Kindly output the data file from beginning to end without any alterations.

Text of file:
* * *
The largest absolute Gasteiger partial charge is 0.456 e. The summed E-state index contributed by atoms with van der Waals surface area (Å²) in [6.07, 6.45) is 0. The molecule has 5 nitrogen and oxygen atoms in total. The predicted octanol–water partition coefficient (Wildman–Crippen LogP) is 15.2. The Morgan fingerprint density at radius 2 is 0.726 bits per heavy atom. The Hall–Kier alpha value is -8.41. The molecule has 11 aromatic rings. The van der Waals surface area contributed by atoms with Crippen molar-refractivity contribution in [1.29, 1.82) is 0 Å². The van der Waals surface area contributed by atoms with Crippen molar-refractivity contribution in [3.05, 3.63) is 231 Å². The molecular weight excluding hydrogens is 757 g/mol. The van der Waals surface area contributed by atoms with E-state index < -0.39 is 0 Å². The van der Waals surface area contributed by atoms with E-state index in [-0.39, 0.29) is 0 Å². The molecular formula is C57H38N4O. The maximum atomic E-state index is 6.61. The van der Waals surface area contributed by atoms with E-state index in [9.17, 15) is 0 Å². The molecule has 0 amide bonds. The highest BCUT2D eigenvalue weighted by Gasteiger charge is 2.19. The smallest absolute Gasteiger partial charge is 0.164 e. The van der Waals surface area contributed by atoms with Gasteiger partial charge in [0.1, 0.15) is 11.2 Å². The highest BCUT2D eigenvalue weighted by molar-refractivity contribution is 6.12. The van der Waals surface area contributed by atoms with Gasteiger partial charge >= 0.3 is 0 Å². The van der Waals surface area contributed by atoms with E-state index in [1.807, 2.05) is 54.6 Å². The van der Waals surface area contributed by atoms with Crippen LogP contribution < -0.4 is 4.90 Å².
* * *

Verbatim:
The largest absolute Gasteiger partial charge is 0.456 e. The summed E-state index contributed by atoms with van der Waals surface area (Å²) in [6.07, 6.45) is 0. The molecule has 5 nitrogen and oxygen atoms in total. The predicted octanol–water partition coefficient (Wildman–Crippen LogP) is 15.2. The Morgan fingerprint density at radius 2 is 0.726 bits per heavy atom. The Hall–Kier alpha value is -8.41. The molecule has 11 aromatic rings. The van der Waals surface area contributed by atoms with Crippen molar-refractivity contribution in [1.29, 1.82) is 0 Å². The van der Waals surface area contributed by atoms with Crippen molar-refractivity contribution in [3.05, 3.63) is 231 Å². The molecular weight excluding hydrogens is 757 g/mol. The van der Waals surface area contributed by atoms with E-state index < -0.39 is 0 Å². The van der Waals surface area contributed by atoms with E-state index in [-0.39, 0.29) is 0 Å². The molecular formula is C57H38N4O. The maximum atomic E-state index is 6.61. The van der Waals surface area contributed by atoms with E-state index in [9.17, 15) is 0 Å². The molecule has 0 amide bonds. The highest BCUT2D eigenvalue weighted by Gasteiger charge is 2.19. The smallest absolute Gasteiger partial charge is 0.164 e. The van der Waals surface area contributed by atoms with Gasteiger partial charge in [0.1, 0.15) is 11.2 Å². The highest BCUT2D eigenvalue weighted by molar-refractivity contribution is 6.12. The van der Waals surface area contributed by atoms with Gasteiger partial charge >= 0.3 is 0 Å². The van der Waals surface area contributed by atoms with E-state index in [1.807, 2.05) is 54.6 Å². The van der Waals surface area contributed by atoms with Crippen LogP contribution < -0.4 is 4.90 Å².